Deuteronomy 4:1a, 6-7 - "And now, O Israel, listen to the statutes and the rules that I am teaching you, and do them, that you may live ... Keep them and do them, for that will be your wisdom and your understanding in the sight of the peoples, who, when they hear all these statutes, will say, 'Surely this great nation is a wise and understanding people.' For what great nation is there that has a god so near to it as the LORD our God is to us, whenever we call upon Him?"
In the book of Deuteronomy is a long, long speech Moses is making to the people of Israel, not long before his death. You could say these are his last words; they are the things he desperately wants Israel to remember. And one of those things is summed up beautifully in verse 7: "For what great nation is there that has a god so near to it as the Lord our God is to us, whenever we call upon Him?"
Moses is describing something the Israelites had that nobody else had—a God who was near to them, who cared about them, who took an active and ongoing part in their daily lives. That wasn't the sort of thing Baal did, or Asherah, or any of the other so-called gods the Israelites had heard of! It isn't the sort of thing the Greek or Roman gods did either. Generally speaking, those gods were rather like over-powered super-toddlers who did whatever they wanted, and as a tiny, breakable human being, you had to hope their wishes didn't backfire on you. You could bribe them with sacrifices to try to get them to do something you wanted; but otherwise, it was best to stay far out of their way.
Against this, Moses reminds the Israelites of what the real God is like—someone who is holy, wise, just, and rational. Someone who actually cares for human beings, instead of seeing them as objects to be exploited and thrown away. Someone who doesn't have to be bribed to help, because He already loves us and wants the best for us. Someone who is always near to us, and who pays attention to our prayers and our lives—more attention than we want, sometimes!
The people of Israel knew this God, because He had already come near to them to save them. He rescued them from slavery in Egypt, and split the Red Sea so they could walk to safety. He gave them His commandments on Mt. Sinai, and gave them food and water all the years they wandered in the desert. This God was near to them, and they knew His character, His personality. They knew they could trust Him.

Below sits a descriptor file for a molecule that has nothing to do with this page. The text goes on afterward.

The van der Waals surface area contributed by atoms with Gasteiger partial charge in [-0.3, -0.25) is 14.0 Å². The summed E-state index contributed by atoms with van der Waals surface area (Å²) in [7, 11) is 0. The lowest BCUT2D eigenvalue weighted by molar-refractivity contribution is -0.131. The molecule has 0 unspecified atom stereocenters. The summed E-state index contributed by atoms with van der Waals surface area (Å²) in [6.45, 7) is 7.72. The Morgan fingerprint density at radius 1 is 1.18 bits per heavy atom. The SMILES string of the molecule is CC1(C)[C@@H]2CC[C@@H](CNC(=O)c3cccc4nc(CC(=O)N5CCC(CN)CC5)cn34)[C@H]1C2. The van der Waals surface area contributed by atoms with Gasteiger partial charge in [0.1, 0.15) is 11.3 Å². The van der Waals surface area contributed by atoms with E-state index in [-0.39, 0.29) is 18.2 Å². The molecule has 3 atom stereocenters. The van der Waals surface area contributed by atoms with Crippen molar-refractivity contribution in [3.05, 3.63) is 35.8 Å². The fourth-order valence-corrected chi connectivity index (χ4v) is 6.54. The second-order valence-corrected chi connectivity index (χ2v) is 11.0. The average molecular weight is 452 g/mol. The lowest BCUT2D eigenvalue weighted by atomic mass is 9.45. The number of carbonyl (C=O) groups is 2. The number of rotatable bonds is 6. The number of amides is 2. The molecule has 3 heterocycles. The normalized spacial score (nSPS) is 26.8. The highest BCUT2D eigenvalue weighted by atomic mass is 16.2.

And what about us? If God was near to the believers of Moses' day, how much more can we say that now that God has come in the flesh, born as a human baby in Bethlehem? The great, holy, all-wise God came down from heaven to become a Man among us, one of the human family. As one of us, He lived and served and healed and taught; and when the time came, He suffered and was nailed to a cross, all to redeem us from slavery to evil and bring His lost people back to Himself. Jesus died and rose from the dead so that we could be near God, with God, forever. He is our Immanuel, "God with us."
THE PRAYER: Dear God, thank You for coming near to us and making us Your people. Amen.
This Daily Devotion was written by Dr. Kari Vo.
1. Why is it a good thing to have a God who is truly near to us, and not far off?
2. Is it always a comfortable thing to have God near? Why or why not?
3. When does God seem nearest to you, in your opinion? When does He seem far away?
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